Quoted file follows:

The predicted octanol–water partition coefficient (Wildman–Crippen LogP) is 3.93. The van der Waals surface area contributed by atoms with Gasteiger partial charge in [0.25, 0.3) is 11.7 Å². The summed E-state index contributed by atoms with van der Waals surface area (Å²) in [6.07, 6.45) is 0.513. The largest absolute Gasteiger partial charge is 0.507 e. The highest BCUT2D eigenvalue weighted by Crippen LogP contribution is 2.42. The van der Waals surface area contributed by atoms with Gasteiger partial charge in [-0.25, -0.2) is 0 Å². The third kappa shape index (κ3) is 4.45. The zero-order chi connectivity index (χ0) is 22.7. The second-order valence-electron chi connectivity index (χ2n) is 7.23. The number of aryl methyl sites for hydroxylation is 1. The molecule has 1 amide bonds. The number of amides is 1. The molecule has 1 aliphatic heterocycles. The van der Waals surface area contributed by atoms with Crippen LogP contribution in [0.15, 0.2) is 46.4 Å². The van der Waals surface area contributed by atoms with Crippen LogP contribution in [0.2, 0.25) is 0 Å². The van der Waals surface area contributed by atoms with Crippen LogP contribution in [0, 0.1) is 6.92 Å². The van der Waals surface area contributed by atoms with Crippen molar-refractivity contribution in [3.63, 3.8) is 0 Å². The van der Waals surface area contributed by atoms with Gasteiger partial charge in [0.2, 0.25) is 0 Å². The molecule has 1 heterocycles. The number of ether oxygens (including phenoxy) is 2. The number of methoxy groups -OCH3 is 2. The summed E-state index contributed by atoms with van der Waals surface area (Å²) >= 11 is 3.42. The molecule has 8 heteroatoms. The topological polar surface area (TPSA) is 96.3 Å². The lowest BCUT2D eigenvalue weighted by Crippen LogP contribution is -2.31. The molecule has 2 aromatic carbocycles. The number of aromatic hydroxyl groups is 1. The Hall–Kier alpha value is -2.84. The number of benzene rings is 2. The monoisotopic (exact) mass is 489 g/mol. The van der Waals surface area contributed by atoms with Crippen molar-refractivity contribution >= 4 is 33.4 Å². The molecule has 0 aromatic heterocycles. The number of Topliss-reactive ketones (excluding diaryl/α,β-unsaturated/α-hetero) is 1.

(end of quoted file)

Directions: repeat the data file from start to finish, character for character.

The predicted octanol–water partition coefficient (Wildman–Crippen LogP) is 3.93. The van der Waals surface area contributed by atoms with Gasteiger partial charge in [0.25, 0.3) is 11.7 Å². The summed E-state index contributed by atoms with van der Waals surface area (Å²) in [6.07, 6.45) is 0.513. The largest absolute Gasteiger partial charge is 0.507 e. The highest BCUT2D eigenvalue weighted by Crippen LogP contribution is 2.42. The van der Waals surface area contributed by atoms with Gasteiger partial charge in [-0.25, -0.2) is 0 Å². The third kappa shape index (κ3) is 4.45. The zero-order chi connectivity index (χ0) is 22.7. The second-order valence-electron chi connectivity index (χ2n) is 7.23. The number of aryl methyl sites for hydroxylation is 1. The molecule has 1 amide bonds. The number of amides is 1. The molecule has 1 aliphatic heterocycles. The van der Waals surface area contributed by atoms with Crippen LogP contribution in [0.15, 0.2) is 46.4 Å². The van der Waals surface area contributed by atoms with Crippen LogP contribution in [0.2, 0.25) is 0 Å². The van der Waals surface area contributed by atoms with Crippen LogP contribution in [0, 0.1) is 6.92 Å². The van der Waals surface area contributed by atoms with Crippen molar-refractivity contribution in [3.63, 3.8) is 0 Å². The van der Waals surface area contributed by atoms with Gasteiger partial charge in [0.2, 0.25) is 0 Å². The molecule has 1 heterocycles. The number of ether oxygens (including phenoxy) is 2. The number of methoxy groups -OCH3 is 2. The summed E-state index contributed by atoms with van der Waals surface area (Å²) >= 11 is 3.42. The molecule has 8 heteroatoms. The topological polar surface area (TPSA) is 96.3 Å². The lowest BCUT2D eigenvalue weighted by Crippen LogP contribution is -2.31. The molecule has 2 aromatic carbocycles. The number of aromatic hydroxyl groups is 1. The Hall–Kier alpha value is -2.84. The number of benzene rings is 2. The monoisotopic (exact) mass is 489 g/mol. The van der Waals surface area contributed by atoms with Crippen molar-refractivity contribution >= 4 is 33.4 Å². The molecule has 0 aromatic heterocycles. The number of Topliss-reactive ketones (excluding diaryl/α,β-unsaturated/α-hetero) is 1.